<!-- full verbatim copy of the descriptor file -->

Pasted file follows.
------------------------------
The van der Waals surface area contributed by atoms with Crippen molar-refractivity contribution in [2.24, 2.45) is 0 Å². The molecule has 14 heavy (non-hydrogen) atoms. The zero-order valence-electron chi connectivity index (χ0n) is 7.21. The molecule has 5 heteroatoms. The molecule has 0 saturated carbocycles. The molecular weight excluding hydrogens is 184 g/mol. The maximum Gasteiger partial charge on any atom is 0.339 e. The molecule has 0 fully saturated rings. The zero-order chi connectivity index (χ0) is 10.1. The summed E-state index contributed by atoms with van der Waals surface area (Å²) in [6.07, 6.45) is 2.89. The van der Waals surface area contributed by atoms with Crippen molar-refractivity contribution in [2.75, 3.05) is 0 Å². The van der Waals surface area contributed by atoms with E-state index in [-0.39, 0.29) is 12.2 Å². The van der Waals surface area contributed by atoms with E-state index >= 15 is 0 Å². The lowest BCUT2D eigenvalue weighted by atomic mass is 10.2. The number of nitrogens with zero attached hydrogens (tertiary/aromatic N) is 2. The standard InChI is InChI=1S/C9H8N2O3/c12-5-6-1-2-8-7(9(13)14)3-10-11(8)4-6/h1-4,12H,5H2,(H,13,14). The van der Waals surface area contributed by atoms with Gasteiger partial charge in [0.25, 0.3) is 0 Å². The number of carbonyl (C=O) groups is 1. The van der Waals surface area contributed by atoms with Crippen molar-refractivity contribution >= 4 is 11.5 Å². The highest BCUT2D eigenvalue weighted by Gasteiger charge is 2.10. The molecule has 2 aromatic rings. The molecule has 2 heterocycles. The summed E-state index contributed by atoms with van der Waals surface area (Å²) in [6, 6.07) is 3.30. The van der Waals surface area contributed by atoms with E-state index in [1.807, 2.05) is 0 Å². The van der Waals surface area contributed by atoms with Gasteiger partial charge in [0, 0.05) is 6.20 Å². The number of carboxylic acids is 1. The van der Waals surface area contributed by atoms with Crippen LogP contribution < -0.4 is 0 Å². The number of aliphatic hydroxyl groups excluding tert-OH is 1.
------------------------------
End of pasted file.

The van der Waals surface area contributed by atoms with Crippen molar-refractivity contribution in [2.24, 2.45) is 0 Å². The molecule has 14 heavy (non-hydrogen) atoms. The zero-order valence-electron chi connectivity index (χ0n) is 7.21. The molecule has 5 heteroatoms. The molecule has 0 saturated carbocycles. The molecular weight excluding hydrogens is 184 g/mol. The maximum Gasteiger partial charge on any atom is 0.339 e. The molecule has 0 fully saturated rings. The zero-order chi connectivity index (χ0) is 10.1. The summed E-state index contributed by atoms with van der Waals surface area (Å²) in [6.07, 6.45) is 2.89. The van der Waals surface area contributed by atoms with Crippen molar-refractivity contribution in [2.75, 3.05) is 0 Å². The van der Waals surface area contributed by atoms with E-state index in [-0.39, 0.29) is 12.2 Å². The van der Waals surface area contributed by atoms with E-state index >= 15 is 0 Å². The lowest BCUT2D eigenvalue weighted by atomic mass is 10.2. The number of nitrogens with zero attached hydrogens (tertiary/aromatic N) is 2. The standard InChI is InChI=1S/C9H8N2O3/c12-5-6-1-2-8-7(9(13)14)3-10-11(8)4-6/h1-4,12H,5H2,(H,13,14). The van der Waals surface area contributed by atoms with Gasteiger partial charge in [0.25, 0.3) is 0 Å². The number of carbonyl (C=O) groups is 1. The van der Waals surface area contributed by atoms with Crippen molar-refractivity contribution >= 4 is 11.5 Å². The highest BCUT2D eigenvalue weighted by Gasteiger charge is 2.10. The molecule has 2 aromatic rings. The molecule has 2 heterocycles. The summed E-state index contributed by atoms with van der Waals surface area (Å²) in [6, 6.07) is 3.30. The van der Waals surface area contributed by atoms with E-state index in [1.807, 2.05) is 0 Å². The van der Waals surface area contributed by atoms with Gasteiger partial charge in [0, 0.05) is 6.20 Å². The number of carboxylic acids is 1. The van der Waals surface area contributed by atoms with Crippen LogP contribution < -0.4 is 0 Å². The number of aliphatic hydroxyl groups excluding tert-OH is 1.